Cornea -The transparent protective coating over the front part of the eye
Pupil -small opening in the iris through which light enters the eye. Iris -colored part of the eye. Lens -transparent part of the eye inside the pupil that focuses light onto the retina Retina -lining of the eye containing receptor cells that are sensitive to light
Step 3: Transduction
Transduction –process by which sensory signals are transformed into neural impulses Receptor cell -Specialized cell that responds to a particular type of energy. Rods -Receptor cells in the retina responsible for night vision and perception of brightness. Cones -Receptor cells in the retina responsible for color vision Fovea -Area of the retina that is the center of the visual field Optic nerve - The bundle of axons of ganglion cells that carries neural messages from each eye to the brain. Blind spot - Place on the retina where the axons of all the ganglion cells leave the eye and where there are no receptors Optic chiasm -Point near the base of the brain where some fibers in the optic nerve from each eye cross to the other side of the brain
Step 4: In the Brain
Theories or color vision-
Trichromatic theory -Theory of color vision that holds that all color perception derives from three different color receptors in the retina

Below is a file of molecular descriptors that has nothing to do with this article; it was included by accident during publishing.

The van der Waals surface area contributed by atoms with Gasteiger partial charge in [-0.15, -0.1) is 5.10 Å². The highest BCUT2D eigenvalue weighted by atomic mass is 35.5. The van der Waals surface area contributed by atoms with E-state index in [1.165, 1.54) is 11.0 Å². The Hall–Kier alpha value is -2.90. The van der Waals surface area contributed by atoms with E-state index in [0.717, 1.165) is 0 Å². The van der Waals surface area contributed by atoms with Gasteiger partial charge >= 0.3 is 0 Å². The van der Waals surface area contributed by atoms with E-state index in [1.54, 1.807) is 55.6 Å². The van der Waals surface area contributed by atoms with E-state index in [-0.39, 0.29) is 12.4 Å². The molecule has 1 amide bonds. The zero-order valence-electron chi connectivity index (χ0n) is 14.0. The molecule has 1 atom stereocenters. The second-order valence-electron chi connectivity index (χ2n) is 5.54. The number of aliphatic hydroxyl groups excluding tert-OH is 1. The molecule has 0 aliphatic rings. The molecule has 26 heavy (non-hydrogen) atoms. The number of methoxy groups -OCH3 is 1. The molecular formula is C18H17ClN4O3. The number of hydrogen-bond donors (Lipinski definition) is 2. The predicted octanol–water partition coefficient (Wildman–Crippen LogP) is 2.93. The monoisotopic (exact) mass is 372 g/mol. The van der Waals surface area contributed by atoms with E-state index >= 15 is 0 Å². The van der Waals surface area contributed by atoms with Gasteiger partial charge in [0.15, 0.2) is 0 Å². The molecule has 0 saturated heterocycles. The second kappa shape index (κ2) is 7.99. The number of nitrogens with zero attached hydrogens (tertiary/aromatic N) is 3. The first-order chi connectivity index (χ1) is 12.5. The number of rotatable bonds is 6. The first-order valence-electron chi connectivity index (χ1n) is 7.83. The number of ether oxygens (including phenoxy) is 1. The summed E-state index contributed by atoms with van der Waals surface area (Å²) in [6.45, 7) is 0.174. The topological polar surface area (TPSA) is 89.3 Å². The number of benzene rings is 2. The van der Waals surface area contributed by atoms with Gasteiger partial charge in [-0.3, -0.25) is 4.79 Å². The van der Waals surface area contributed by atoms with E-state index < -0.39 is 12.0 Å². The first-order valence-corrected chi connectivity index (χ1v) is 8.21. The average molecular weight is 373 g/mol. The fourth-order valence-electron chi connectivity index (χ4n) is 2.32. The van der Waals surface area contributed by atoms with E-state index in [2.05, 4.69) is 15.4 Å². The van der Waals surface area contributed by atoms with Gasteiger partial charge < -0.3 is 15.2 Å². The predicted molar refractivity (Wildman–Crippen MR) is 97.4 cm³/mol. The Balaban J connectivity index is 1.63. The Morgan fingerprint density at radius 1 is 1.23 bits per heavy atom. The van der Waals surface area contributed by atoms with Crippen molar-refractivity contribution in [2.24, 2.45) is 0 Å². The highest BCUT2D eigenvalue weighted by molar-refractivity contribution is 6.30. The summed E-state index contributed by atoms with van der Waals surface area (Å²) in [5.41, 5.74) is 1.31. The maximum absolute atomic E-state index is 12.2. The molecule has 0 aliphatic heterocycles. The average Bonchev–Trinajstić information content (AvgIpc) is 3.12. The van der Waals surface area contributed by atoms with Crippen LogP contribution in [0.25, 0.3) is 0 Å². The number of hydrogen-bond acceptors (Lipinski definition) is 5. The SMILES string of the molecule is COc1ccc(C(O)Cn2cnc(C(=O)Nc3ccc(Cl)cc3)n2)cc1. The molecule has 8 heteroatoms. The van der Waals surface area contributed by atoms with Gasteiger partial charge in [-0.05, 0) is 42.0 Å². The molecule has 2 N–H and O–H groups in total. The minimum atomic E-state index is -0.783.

Opponent-process theory - Theory of color vision that holds that three sets of color receptors respond in an either/or fashion to determine the color you experience
Colorblindness -Partial or total inability to perceive hues.
Trichromats -People who have normal color vision
Monochromats -People who are totally color blind
Dichromats - People who are blind to either red-green or yellow-blue
The ears contain structures for both the sense of hearing and the sense of balance. The eighth cranial nerve (vestibulocochlear nerve made up of the auditory and vestibular nerves) carries nerve impulses for both hearing and balance from the ear to the brain.
Amplitude – the height of the wave , determines the loudness of the sound, measured in decibels Frequency - The number of cycles per second in a wave; in sound, the primary determinant of pitch Hertz (Hz) - Cycles per second; unit of measurement for the frequency of waves Pitch - Auditory experience corresponding primarily to frequency of sound vibrations, resulting in a higher or lower tone Decibel -The magnitude of a wave; in sound the primary determinant of loudness of sounds
Ear canal – also called the auditory canal Eardrum-
Hammer, anvil, stirrup - The three small bones in the middle ear that relay vibrations of the eardrum to the inner ear
Oval window - Membrane across the opening between the middle ear and inner ear that conducts vibrations to the cochlea Round window - Membrane between the middle ear and inner ear that equalizes pressure in the inner ear. Cochlea - Part of the inner ear containing fluid that vibrates which in turn causes the basilar membrane to vibrate. Basilar membrane -Vibrating membrane in the cochlea of the inner ear; it contains sense receptors for sound Organ of Corti -Structure on the surface of the basilar membrane that contains the receptors cells for hearing Auditory nerve -The bundle of neurons that carries signals from each ear to the brain
PITCH THEORIES- As with color vision, two different theories describe the two processes involved in hearing pitch: place theory and frequency theory.
Place theory -Theory that pitch is determined by the location of greatest vibration of the basilar membrane